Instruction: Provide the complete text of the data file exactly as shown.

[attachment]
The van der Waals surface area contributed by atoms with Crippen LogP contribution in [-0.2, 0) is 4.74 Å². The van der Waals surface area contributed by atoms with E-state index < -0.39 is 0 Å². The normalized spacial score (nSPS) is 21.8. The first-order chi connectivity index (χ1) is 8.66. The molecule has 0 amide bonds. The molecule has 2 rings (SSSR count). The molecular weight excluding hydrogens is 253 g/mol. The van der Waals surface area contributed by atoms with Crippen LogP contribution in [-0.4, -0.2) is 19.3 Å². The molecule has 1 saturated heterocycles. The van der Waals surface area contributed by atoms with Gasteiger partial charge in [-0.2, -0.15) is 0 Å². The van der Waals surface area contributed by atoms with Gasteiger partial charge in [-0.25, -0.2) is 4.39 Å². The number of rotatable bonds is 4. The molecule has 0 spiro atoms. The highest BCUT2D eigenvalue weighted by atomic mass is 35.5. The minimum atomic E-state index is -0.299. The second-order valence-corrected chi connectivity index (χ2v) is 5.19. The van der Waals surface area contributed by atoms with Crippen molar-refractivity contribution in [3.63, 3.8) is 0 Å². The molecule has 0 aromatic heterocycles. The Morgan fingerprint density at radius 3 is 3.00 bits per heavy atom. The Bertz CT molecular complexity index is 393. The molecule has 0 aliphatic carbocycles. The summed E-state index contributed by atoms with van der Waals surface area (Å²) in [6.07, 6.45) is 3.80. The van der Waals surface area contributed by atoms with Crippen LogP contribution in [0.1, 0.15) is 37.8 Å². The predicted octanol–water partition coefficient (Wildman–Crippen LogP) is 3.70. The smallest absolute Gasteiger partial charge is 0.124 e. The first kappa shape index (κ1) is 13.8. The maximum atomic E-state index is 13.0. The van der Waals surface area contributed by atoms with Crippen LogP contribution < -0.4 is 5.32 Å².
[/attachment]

The van der Waals surface area contributed by atoms with Crippen LogP contribution in [-0.2, 0) is 4.74 Å². The van der Waals surface area contributed by atoms with E-state index < -0.39 is 0 Å². The normalized spacial score (nSPS) is 21.8. The first-order chi connectivity index (χ1) is 8.66. The molecule has 0 amide bonds. The molecule has 2 rings (SSSR count). The molecular weight excluding hydrogens is 253 g/mol. The van der Waals surface area contributed by atoms with Crippen LogP contribution in [-0.4, -0.2) is 19.3 Å². The molecule has 1 saturated heterocycles. The van der Waals surface area contributed by atoms with Gasteiger partial charge in [-0.2, -0.15) is 0 Å². The van der Waals surface area contributed by atoms with Gasteiger partial charge in [-0.25, -0.2) is 4.39 Å². The number of rotatable bonds is 4. The molecule has 0 spiro atoms. The highest BCUT2D eigenvalue weighted by atomic mass is 35.5. The minimum atomic E-state index is -0.299. The second-order valence-corrected chi connectivity index (χ2v) is 5.19. The van der Waals surface area contributed by atoms with Crippen molar-refractivity contribution in [3.63, 3.8) is 0 Å². The molecule has 0 aromatic heterocycles. The Morgan fingerprint density at radius 3 is 3.00 bits per heavy atom. The Bertz CT molecular complexity index is 393. The molecule has 0 aliphatic carbocycles. The summed E-state index contributed by atoms with van der Waals surface area (Å²) in [6.07, 6.45) is 3.80. The van der Waals surface area contributed by atoms with Crippen LogP contribution in [0.1, 0.15) is 37.8 Å². The predicted octanol–water partition coefficient (Wildman–Crippen LogP) is 3.70. The smallest absolute Gasteiger partial charge is 0.124 e. The first kappa shape index (κ1) is 13.8. The maximum atomic E-state index is 13.0. The van der Waals surface area contributed by atoms with Crippen LogP contribution < -0.4 is 5.32 Å².